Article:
The Market Radar

We anticipate, monitor, and comment on market moving global economic and geopolitical issues.  No dark side brooding, no wanting the world to end, no political rants.  Traders, investors, policymakers, or market observers can’t  afford to ignore us.

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More On Algo and Robot Trading – Tedx Talks

Dated, but a must view.


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Seek and Destroy ‘Bots, Animated

You remember our rant at the beginning of the year,  Seek and Destroy Trading Bots Killing Us?   We suggest you click on the title, read it,  then watch the animation below.  They actually use the words “seek and destroy.”

Traders must be included in the  Financial Activity industry category that showed negative wage growth in our preceding post,   COTD: Pity the I-Bankers and Lawyers.

Very hard, no, becoming impossible to make money trading against these F-wads.  Move over,  John Henry!


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COTD: Pity the I-Bankers and Lawyers

Can this be true?    Blue collar wages outpacing white collar over the past two years?

Fake data?  Just yankin’ your Markov chain!

“Though only a few industries accounted for much of the recent acceleration in AHE [average hourly earnings], it may yet be sustainable,” Kansas City Fed economist Willem Van Zandweghe says in his study.



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Boeing 787 Dreamliner = Globalization

Interesting graphic below illustrating the outsourcing of Boeing’s 787 Dreamliner as President Trump touted his “buy American” mantra today as he stood in front of the airplane at the Boeing’s South Carolina plant.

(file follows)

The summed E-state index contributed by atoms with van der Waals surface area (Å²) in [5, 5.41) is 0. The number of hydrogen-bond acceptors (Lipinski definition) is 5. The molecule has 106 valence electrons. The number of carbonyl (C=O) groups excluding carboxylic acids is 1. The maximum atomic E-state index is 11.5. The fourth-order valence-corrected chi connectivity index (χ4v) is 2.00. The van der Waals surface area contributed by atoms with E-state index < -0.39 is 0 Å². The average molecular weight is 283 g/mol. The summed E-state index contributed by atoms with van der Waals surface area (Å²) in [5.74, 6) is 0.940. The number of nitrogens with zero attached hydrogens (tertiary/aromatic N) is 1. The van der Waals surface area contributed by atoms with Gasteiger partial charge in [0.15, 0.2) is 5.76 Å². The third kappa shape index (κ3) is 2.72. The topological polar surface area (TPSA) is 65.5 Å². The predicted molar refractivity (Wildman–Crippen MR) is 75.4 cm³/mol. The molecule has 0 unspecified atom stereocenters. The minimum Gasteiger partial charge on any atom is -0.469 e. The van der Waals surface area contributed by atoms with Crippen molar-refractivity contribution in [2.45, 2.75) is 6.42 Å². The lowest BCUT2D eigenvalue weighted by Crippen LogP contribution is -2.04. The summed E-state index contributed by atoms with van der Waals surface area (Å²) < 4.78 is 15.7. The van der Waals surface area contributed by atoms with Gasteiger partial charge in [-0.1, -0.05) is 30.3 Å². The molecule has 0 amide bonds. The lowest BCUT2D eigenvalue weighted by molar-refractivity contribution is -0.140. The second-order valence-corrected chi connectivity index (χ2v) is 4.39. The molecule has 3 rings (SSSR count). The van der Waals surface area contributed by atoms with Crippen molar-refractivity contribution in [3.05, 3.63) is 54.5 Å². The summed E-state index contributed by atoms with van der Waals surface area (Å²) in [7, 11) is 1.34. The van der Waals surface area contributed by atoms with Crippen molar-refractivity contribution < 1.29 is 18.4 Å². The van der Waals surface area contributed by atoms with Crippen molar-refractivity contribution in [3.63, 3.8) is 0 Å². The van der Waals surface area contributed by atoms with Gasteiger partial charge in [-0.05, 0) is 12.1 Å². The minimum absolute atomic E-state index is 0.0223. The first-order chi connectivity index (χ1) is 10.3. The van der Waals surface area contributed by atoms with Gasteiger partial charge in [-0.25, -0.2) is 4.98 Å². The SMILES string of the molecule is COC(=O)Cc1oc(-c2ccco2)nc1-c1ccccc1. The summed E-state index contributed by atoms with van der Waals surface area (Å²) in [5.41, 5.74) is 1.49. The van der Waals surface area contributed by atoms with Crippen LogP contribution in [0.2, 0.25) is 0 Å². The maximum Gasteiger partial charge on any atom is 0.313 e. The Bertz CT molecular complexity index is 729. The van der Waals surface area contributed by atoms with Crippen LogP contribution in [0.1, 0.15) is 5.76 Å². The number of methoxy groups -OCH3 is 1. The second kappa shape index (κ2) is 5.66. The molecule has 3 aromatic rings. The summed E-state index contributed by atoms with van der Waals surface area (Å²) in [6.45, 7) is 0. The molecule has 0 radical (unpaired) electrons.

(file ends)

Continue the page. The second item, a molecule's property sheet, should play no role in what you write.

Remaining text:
“We want products made by our workers in our factories stamped with those four magnificent words — made in the USA,” Trump said. – CNBC

Assembly is just a small part of the Dreamliner’s  manufacturing value chain.   The International Monetary Fund (IMF) noted in a recent working paper,

More than 70 percent of the plane’s value is not generated by Boeing.  – IMF
The Post and Courier wrote yesterday the jetliner is
…comprised of more than 2.3 million parts made around the world
A few years back we were surprised that assembly of the iPhone 4 at Foxconn in China was only a small fraction of the $185 cost to make the phone.
  • The average sale price of Apple’s iPhone 4 is $560. Of that, $7 covers the cost of manufacturing, $178 goes to components, $7 is taken by Foxconn, and Apple walks away with the rest, or $368.
  • As Nokia and RIM’s share of the global smartphone market shrunk between the second quarter of 2010 and the second quarter of 2011, that of Apple grew by more than six percent. Samsung’s share also grew over that period.
  • Samsung contributes the flash memory, DRAM memory, and applications processors for Apple’s iPhone 4. Those three components cost about $45.68 per unit.
  • Other components of the iPhone 4 and their cost: Battery, $6; accessories, $5.67; mechanicals and electro-mechanicals, $19.97; audio, $0.98; touchscreen control, $0.90; display and touchscreen, $38.50; power management, $1.51; bluetooth and Wi-Fi, $8.  – Global Macro Monitor

So,  we ask you, folks,  do you think the President realizes that his trade policies if implemented could actually end up losing jobs at the very manufacturing plant that he touted “buy American” today?   More, important, do you think voters understand this?